BARRON, Wis. - Government shutdown, political discord, Allen Klingelhoet’s diabetes. On Friday – if only for one day - whatever ailed Barron was cured.
“It was almost like walking on air,” said Klingelhoet during a stroll down Barron’s main street – a medical boot on one foot, crutches under both arms.
With no TV at his home, Klingelhoet awoke Friday morning to see a church sign welcoming home Jayme Closs. “I absolutely started to cry,” he said. “It’s almost like a miracle
Klingelhoet was part of Jayme’s church congregation. “We prayed for her every week, and no one ever gave up hope.”
For nearly three months, Barron maintained hope - through vigils, signage and green ribbons on the masthead of the local paper.
“Our society is in desperate need of hope,” said Rev. Floyd Lunde, pastor at Barron’s First Baptist Church.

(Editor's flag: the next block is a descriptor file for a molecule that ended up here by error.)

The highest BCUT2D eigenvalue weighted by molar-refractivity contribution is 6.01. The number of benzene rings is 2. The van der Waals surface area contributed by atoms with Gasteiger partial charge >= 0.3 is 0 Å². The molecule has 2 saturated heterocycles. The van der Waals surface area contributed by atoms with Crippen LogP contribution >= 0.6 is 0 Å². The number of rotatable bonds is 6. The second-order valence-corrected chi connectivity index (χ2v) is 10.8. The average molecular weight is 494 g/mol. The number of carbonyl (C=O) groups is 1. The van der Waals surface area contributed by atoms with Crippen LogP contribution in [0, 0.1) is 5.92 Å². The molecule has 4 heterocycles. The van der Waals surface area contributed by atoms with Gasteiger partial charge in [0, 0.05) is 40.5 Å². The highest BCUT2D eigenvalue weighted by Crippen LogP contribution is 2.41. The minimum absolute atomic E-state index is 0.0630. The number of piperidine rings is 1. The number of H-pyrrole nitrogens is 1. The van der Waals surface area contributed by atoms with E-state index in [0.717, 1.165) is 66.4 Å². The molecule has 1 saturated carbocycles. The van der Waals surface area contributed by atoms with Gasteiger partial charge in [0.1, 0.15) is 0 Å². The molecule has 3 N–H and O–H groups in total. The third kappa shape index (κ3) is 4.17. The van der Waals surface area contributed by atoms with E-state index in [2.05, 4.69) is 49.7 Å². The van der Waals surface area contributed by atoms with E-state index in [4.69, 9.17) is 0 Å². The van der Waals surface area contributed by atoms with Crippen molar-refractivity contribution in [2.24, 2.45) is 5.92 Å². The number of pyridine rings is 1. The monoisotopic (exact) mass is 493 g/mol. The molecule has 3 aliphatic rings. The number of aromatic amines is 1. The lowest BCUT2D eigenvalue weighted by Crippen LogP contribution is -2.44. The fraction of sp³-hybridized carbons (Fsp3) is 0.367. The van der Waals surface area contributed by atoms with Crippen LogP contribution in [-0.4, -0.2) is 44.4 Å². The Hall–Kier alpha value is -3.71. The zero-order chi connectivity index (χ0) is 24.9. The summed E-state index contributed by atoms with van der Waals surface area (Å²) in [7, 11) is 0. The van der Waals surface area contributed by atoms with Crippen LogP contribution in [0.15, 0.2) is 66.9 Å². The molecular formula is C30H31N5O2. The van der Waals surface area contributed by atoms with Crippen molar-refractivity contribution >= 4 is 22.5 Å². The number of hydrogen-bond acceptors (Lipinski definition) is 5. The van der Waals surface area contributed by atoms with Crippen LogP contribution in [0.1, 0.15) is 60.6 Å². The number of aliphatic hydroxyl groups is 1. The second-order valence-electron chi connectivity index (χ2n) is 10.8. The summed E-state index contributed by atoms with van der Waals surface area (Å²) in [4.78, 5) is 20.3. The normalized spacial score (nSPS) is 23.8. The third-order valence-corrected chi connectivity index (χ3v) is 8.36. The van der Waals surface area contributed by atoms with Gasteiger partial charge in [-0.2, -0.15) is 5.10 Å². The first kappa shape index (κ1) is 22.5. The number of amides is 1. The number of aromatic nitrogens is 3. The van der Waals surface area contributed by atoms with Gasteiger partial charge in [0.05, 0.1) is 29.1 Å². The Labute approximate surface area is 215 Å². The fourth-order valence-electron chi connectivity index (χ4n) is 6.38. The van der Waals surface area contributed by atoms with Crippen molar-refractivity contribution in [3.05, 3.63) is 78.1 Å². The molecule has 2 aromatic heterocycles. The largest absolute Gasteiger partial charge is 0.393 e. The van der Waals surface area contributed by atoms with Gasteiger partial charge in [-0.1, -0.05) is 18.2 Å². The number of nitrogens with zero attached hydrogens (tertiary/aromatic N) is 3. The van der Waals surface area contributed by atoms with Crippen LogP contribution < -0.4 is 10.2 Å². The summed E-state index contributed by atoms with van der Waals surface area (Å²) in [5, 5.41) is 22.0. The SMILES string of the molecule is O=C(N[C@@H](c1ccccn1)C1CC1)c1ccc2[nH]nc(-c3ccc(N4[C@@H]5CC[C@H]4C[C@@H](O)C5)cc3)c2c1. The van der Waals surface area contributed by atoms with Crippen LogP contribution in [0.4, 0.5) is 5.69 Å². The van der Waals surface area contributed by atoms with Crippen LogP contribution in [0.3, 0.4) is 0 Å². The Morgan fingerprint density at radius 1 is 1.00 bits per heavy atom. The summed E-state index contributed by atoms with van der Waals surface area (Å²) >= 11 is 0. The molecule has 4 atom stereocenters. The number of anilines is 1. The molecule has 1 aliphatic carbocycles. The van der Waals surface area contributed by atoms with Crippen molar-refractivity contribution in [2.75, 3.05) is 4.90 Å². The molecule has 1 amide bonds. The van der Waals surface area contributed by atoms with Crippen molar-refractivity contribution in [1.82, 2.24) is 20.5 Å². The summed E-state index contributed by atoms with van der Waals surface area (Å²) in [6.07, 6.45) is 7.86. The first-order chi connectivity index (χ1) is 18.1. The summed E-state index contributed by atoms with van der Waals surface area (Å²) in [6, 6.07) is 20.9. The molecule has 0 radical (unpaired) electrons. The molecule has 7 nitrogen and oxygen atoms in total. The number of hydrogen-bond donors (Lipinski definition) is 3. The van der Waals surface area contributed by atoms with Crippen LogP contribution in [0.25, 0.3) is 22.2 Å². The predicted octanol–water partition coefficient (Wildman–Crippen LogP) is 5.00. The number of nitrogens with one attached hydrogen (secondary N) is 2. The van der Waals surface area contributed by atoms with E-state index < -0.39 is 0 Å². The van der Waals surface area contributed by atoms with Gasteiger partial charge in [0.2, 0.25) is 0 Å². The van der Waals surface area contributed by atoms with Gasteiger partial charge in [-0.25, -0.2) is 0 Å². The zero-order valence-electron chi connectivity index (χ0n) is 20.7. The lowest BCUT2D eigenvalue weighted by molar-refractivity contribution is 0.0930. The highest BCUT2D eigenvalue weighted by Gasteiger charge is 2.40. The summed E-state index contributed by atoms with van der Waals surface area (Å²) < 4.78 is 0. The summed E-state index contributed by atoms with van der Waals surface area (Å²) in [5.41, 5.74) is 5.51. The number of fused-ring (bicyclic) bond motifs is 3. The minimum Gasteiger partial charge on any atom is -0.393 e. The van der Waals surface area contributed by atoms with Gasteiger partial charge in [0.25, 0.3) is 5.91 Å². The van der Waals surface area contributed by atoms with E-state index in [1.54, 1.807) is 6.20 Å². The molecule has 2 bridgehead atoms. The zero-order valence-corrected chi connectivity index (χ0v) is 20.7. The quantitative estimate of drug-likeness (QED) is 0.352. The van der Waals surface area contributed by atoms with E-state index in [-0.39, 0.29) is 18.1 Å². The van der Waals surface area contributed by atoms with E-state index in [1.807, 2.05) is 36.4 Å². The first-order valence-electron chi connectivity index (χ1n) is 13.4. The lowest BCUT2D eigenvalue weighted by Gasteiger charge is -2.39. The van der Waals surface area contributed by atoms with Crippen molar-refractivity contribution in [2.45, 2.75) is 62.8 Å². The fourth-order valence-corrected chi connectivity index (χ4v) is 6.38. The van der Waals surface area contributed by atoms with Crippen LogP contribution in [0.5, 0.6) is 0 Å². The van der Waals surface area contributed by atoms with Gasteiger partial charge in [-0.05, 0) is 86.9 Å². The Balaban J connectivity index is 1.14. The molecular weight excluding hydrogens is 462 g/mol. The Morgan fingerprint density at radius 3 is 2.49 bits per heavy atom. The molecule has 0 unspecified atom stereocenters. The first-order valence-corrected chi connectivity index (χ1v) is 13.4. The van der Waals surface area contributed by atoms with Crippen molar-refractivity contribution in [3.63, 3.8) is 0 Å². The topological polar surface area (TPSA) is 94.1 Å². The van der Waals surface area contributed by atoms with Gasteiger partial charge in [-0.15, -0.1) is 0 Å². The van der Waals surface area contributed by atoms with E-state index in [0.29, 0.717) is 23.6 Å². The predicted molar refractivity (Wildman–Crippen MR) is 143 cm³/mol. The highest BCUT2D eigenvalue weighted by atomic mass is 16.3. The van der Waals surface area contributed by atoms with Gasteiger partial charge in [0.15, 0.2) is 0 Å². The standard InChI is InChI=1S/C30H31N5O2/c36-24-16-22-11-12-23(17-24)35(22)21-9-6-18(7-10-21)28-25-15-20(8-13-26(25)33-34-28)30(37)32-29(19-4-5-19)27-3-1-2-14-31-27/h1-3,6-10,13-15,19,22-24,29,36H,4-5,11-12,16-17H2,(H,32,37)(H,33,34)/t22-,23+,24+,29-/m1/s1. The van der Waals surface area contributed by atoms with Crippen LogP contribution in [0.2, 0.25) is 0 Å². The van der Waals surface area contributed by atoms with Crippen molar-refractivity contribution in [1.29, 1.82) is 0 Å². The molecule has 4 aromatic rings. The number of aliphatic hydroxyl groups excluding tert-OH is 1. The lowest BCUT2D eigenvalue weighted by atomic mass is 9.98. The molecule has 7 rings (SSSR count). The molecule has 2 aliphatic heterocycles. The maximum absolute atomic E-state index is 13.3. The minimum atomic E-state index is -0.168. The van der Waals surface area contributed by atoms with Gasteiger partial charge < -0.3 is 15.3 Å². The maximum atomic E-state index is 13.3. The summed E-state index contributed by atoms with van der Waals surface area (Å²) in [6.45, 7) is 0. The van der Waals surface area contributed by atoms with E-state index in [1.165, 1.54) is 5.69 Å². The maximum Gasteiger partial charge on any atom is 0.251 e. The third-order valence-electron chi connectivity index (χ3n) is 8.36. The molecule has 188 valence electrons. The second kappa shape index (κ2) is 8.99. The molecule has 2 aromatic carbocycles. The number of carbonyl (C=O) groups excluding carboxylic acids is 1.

The past few weeks, Lunde has seen plenty.
“Wednesday night, two days ago, we had a ten-year-old girl at our children’s program, she reminded everybody, we need to keep praying for Jayme,” Lunde said.
Weekly he visits the inmates at the county jail. “We take time for prayer and many of them ask, “Can we pray for Jayme?”
By sunrise Friday, “Welcome Home Jayme” signs were going up around Barron – including one in front of city hall.
“It’s almost surreal, you know,” said Bob Kazmierski, Barron’s city administrator.
Tom Jackson paused on his daily walk to reflect on the events of the past few hours.
“My wife almost broke down and cried she was so happy,” Jackson said.
When nothing made sense, hope became Barron’s prescription.
“Just a gut feeling a lot people had, that she was still within reach of us,” said pharmacist Kari Seelig.
Now, everyone knows Jayme was within reach, of a hometown that kept on for her a light.